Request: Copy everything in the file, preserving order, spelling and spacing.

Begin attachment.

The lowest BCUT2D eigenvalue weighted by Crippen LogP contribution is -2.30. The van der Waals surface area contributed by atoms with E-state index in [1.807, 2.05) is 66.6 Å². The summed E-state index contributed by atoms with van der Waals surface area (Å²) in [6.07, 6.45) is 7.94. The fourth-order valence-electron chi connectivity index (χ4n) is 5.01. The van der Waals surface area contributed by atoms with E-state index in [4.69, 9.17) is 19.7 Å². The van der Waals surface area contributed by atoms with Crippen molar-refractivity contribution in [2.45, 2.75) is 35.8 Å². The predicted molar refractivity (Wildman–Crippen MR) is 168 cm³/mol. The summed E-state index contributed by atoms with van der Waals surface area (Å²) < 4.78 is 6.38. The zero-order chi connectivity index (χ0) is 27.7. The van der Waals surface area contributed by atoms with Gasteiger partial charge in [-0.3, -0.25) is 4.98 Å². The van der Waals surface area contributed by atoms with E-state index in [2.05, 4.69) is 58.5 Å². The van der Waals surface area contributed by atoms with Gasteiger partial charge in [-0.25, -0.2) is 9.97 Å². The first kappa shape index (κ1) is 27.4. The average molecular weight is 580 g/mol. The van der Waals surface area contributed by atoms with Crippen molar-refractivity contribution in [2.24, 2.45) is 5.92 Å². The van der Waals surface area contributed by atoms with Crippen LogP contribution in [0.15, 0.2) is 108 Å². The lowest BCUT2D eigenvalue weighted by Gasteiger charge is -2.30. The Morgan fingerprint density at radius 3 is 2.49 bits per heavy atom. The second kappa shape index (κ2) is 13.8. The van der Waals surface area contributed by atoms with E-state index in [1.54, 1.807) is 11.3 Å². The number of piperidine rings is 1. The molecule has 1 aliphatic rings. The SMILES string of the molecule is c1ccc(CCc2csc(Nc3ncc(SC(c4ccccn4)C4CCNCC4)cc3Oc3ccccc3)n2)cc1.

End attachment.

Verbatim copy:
The lowest BCUT2D eigenvalue weighted by Crippen LogP contribution is -2.30. The van der Waals surface area contributed by atoms with E-state index in [1.807, 2.05) is 66.6 Å². The summed E-state index contributed by atoms with van der Waals surface area (Å²) in [6.07, 6.45) is 7.94. The fourth-order valence-electron chi connectivity index (χ4n) is 5.01. The van der Waals surface area contributed by atoms with E-state index in [4.69, 9.17) is 19.7 Å². The van der Waals surface area contributed by atoms with Crippen molar-refractivity contribution in [2.45, 2.75) is 35.8 Å². The predicted molar refractivity (Wildman–Crippen MR) is 168 cm³/mol. The summed E-state index contributed by atoms with van der Waals surface area (Å²) < 4.78 is 6.38. The zero-order chi connectivity index (χ0) is 27.7. The van der Waals surface area contributed by atoms with Gasteiger partial charge in [-0.3, -0.25) is 4.98 Å². The van der Waals surface area contributed by atoms with E-state index in [2.05, 4.69) is 58.5 Å². The van der Waals surface area contributed by atoms with Gasteiger partial charge in [-0.25, -0.2) is 9.97 Å². The first kappa shape index (κ1) is 27.4. The average molecular weight is 580 g/mol. The van der Waals surface area contributed by atoms with Crippen molar-refractivity contribution in [2.24, 2.45) is 5.92 Å². The van der Waals surface area contributed by atoms with Crippen LogP contribution in [0.15, 0.2) is 108 Å². The lowest BCUT2D eigenvalue weighted by Gasteiger charge is -2.30. The Morgan fingerprint density at radius 3 is 2.49 bits per heavy atom. The second kappa shape index (κ2) is 13.8. The van der Waals surface area contributed by atoms with E-state index in [1.54, 1.807) is 11.3 Å². The number of piperidine rings is 1. The molecule has 1 aliphatic rings. The SMILES string of the molecule is c1ccc(CCc2csc(Nc3ncc(SC(c4ccccn4)C4CCNCC4)cc3Oc3ccccc3)n2)cc1.